FemiNoshing: It's Always Convenient to Blame the Woman

There’s been a lot of talk in the feminist blogosphere lately about Michael Pollan, food activist and author of The Omnivore’s Dilemma. Pollan is anti-meat, pro-organic and pro locally grown food, and a major critic of the global industrial food complex. These are all fine things to be, since our healthy-food-is-only-for-the-rich lifestyle is having major repercussions on our health and happiness. It is, however, not so great when he jumps on the “feminists have ruined family mealtime by refusing to cook” bandwagon.

In “The Foodie Indictment of Feminism,” Salon’s Anna Clark points to Pollan’s most recent screed. She writes:

“So while reading Pollan’s latest piece in The New York Review of Books, I was nodding along as he articulated how the local food culture manifests the good kind of movement fragmentation — threading together diverse interests to create a powerful force. I was nodding, at least, until I got to the part where he discusses Janet A. Flammang’s new book, The Taste of Civilization: Food, Politics, and Civil Society. Pollan writes:

In a challenge to second-wave feminists who urged women to get out of the kitchen, Flammang suggests that by denigrating “foodwork” — everything involved in putting meals on the family table — we have unthinkingly wrecked one of the nurseries of democracy: the family meal.

Clark goes on to say that this is not the first time Pollan has idealized the notion of woman as food provider and keeper of the family hearth–nor is it the first time he’s blamed feminists for encouraging women to discard that role, which he implies has led (if only partly) to the mess we’re in now.

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Boobs: The New Political Battleground

Boobquake 2010 on Monday, April 26, had lady bloggers and Facebookers and Twitterers everywhere psyching each other up to show tons of cleavage in the name of feminism. The idea came courtesy of blogger Jen McCreight, who got annoyed (like most of us) at Iranian cleric Kazem Sedighi’s recent statement of sound scientific theory that women dressing immodestly “lead young men astray, corrupt their chastity, and spread adultery in society, which (consequently) increases earthquakes.” I’d be pretty content to let those words indict themselves, but McCreight vowed to wear the “most cleavage showing shirt I own” on April 26, and encouraged women everywhere to join her: “I encourage other female skeptics to join me and embrace the supposed supernatural power of their breasts. Or short shorts, if that’s your preferred form of immodesty. With the power of our scandalous bodies combined, we should surely produce an earthquake.”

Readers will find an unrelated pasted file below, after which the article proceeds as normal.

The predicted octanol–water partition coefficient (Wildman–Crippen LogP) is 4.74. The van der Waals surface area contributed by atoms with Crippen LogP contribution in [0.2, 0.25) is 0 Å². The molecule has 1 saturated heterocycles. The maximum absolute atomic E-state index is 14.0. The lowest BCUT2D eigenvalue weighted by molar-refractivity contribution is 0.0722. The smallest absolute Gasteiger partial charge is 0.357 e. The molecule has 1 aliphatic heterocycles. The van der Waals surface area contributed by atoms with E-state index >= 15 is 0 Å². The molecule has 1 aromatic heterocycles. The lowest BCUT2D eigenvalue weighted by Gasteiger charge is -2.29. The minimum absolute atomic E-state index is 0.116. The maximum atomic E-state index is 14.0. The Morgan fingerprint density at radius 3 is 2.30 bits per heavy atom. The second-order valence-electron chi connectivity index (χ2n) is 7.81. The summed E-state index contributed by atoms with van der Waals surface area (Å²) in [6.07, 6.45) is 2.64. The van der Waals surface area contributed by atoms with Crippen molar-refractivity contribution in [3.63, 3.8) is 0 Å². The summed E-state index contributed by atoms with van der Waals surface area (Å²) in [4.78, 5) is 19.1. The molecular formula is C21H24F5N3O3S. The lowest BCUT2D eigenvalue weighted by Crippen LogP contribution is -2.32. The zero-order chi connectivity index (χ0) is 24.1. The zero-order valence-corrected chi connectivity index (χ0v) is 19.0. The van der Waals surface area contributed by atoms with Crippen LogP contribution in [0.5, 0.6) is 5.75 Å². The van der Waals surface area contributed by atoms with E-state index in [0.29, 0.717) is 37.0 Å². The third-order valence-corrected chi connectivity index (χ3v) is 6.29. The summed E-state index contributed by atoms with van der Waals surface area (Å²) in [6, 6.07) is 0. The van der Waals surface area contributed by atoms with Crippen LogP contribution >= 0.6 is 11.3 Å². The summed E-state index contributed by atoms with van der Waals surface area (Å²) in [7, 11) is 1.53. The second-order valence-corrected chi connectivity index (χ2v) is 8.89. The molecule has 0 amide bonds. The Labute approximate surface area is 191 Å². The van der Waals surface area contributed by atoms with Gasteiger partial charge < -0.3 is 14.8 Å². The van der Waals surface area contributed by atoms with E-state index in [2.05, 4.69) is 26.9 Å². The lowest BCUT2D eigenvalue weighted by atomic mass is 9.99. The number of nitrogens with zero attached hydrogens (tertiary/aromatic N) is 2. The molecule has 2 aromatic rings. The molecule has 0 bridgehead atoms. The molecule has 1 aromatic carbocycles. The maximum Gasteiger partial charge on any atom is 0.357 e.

Look, it’s funny. And well-intentioned, as she’s doing something we do far too little of: She’s making feminism fun and sexy. (Not to mention that we totally get that she fired off a quick blog post without thinking it would become a national movement, as she explained in a subsequent post.) There are some problems, however: First, the whole idea makes us a little uncomfortable if we analyze it too much (or, really, at all), like a politicized version of “Female Chauvinist Pigs” mentality, like that sneaky Pussycat Dolls way of dressing like strippers to court male fans while calling hotpants empowering to court female ones. And we don’t love that suddenly other bloggers are suggesting push-up bras for the event and message boarders everywhere have shown a disturbing tendency to react to the idea by decrying their own lack of cleavage or otherwise subpar bodies. (It doesn’t take much to set off our body image issues, does it, girls?) And while more than 36,000 people have now become fans of the Boobquake “movement” on Facebook, we’re sadly not shocked one bit to report that the comments on photos women have posted of their own breasts (some very naked, some not) run the gamut from guys panting (“awesome tits!” and “freaking hot nice wow!” are the tamer thoughts) to guys calling pictures “horrible” and saying “please delete.” It’s not unlike a few weeks ago, when women took to the streets of Portland, Maine, topless to, essentially, claim women’s right to go topless in public just as men do. It went peacefully and without arrests, but — unsurprisingly — attracted a lot of male onlookers who weren’t really interested in the political undertones of the event. Go figure.

We live in an age when a celebrity’s slight variation in cleavage can prompt days of heated “did-she-or-didn’t-she” debate over whether she’s gotten implants — people, please see the push-up-bra link above to find out how that can happen without surgery. (Heck we also still live in an age when, as SF Gate blogger Margot Magowan points out, actresses are still routinely cast based on breast evaluation.) We could soldier forth flashing folks in hopes of eventually desexualizing our breasts, but that seems biologically dubious — they are particularly erogenous, they are unique to women and thus intriguing to men, and it has been established as a basic mating tenet that we show them to indicate sexual interest. It’s hard to blame men for looking, though we do blame them for being sexually harassing about it. (Why is it so hard to keep your thoughts to yourself? No one is forcing you to type creepy thoughts onto Facebook, guys.) At any rate, the demystification of breasts seems a long way away.

Follow Jennifer on Twitter: @jenmarmstrong

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